Proper curing of concrete is important in its overall development because it directly affects its long-term structural stability. Allowing fresh concrete mixture to react for a certain period of time with an appropriate level of water content avoids crack damages and porous hardened concrete structures.
Why is concrete durability important?
The durability of concrete is important because concrete structures are expected to remain stable for a lot of years. Large structural projects such as buildings and skyscrapers will not be economical if the resulting concrete requires regular maintenance when its durability is in question.
Is it OK if it rains after pouring concrete?
It definitely depends on how strong the rain will be. While curing requires proper hydration which rain could deliver, having too much rain of large droplet size could ruin the slab surface of your project as well as compromise the integrity of the structure in the long run. Too much water in your concrete mixture is not good in terms of durability and stability of hardened concrete.
What happens if you put too much cement in concrete?
While increasing the amount of cement in your concrete mixture could directly increase in its strength, it is important to note that this technique strengthens the structure to only some extent. In other words, increasing the cement but not too much as very high amounts of cement in your mixture result in a highly brittle structure which no one anticipates in a structural project.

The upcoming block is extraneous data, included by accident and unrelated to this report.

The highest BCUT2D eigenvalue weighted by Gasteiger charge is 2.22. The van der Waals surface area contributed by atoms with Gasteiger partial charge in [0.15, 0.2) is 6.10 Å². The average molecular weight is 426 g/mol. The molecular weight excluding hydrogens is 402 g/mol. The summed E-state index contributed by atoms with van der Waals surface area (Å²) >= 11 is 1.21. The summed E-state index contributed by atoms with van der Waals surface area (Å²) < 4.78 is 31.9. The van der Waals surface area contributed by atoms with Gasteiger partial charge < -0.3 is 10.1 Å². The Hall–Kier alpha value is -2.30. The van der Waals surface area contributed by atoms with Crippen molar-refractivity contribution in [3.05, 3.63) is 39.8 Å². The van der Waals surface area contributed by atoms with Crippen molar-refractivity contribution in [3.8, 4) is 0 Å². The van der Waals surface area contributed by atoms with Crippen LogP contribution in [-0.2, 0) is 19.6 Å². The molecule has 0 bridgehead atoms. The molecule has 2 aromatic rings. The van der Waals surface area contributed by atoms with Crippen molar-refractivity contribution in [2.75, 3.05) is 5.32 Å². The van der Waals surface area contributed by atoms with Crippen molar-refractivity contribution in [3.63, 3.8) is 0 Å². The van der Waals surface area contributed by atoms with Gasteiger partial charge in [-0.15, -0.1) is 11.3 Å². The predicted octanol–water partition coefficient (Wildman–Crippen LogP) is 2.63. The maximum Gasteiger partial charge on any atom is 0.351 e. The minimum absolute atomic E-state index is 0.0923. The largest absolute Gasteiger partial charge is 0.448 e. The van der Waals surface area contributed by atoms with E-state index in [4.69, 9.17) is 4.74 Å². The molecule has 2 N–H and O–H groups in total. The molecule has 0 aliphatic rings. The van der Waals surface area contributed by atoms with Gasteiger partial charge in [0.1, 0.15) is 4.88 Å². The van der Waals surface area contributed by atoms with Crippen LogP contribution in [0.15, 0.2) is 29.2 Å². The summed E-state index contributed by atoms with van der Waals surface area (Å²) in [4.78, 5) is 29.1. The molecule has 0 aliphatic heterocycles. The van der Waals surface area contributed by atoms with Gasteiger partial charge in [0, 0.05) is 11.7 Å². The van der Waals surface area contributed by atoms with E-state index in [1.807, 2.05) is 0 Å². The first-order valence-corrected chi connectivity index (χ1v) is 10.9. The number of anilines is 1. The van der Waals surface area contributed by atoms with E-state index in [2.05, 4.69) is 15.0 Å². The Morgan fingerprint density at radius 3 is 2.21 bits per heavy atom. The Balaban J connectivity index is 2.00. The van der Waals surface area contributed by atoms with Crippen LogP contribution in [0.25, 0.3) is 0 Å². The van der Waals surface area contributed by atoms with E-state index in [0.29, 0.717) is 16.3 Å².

Does gravel make concrete stronger?
Yes, using gravel as coarse aggregate in your concrete mixture could increase the strength of your final concrete structure. Because aggregates account for approximately 80% of your concrete’s volume, its presence affects the structure’s mechanical properties which dictates how strong the concrete could be.
How do you make concrete stronger?
Making concrete stronger largely greatly depends on the mixture design, specifically the water cement ratio. A very high ratio results in a structure that is highly vulnerable to shrinkage and cracks whereas an extremely low ratio makes a brittle concrete. In addition, depending on the purpose of your project, one may utilize reinforcements to increase the strength of the structure.
Barros J.A.O. et al. (2017) Cementitious Composites Reinforced with Recycled Fibres. In: Barros J., Ferrara L., Martinelli E. (eds) Recent Advances on Green Concrete for Structural Purposes. Research for Development. Springer, Cham. https://doi.org/10.1007/978-3-319-56797-6_8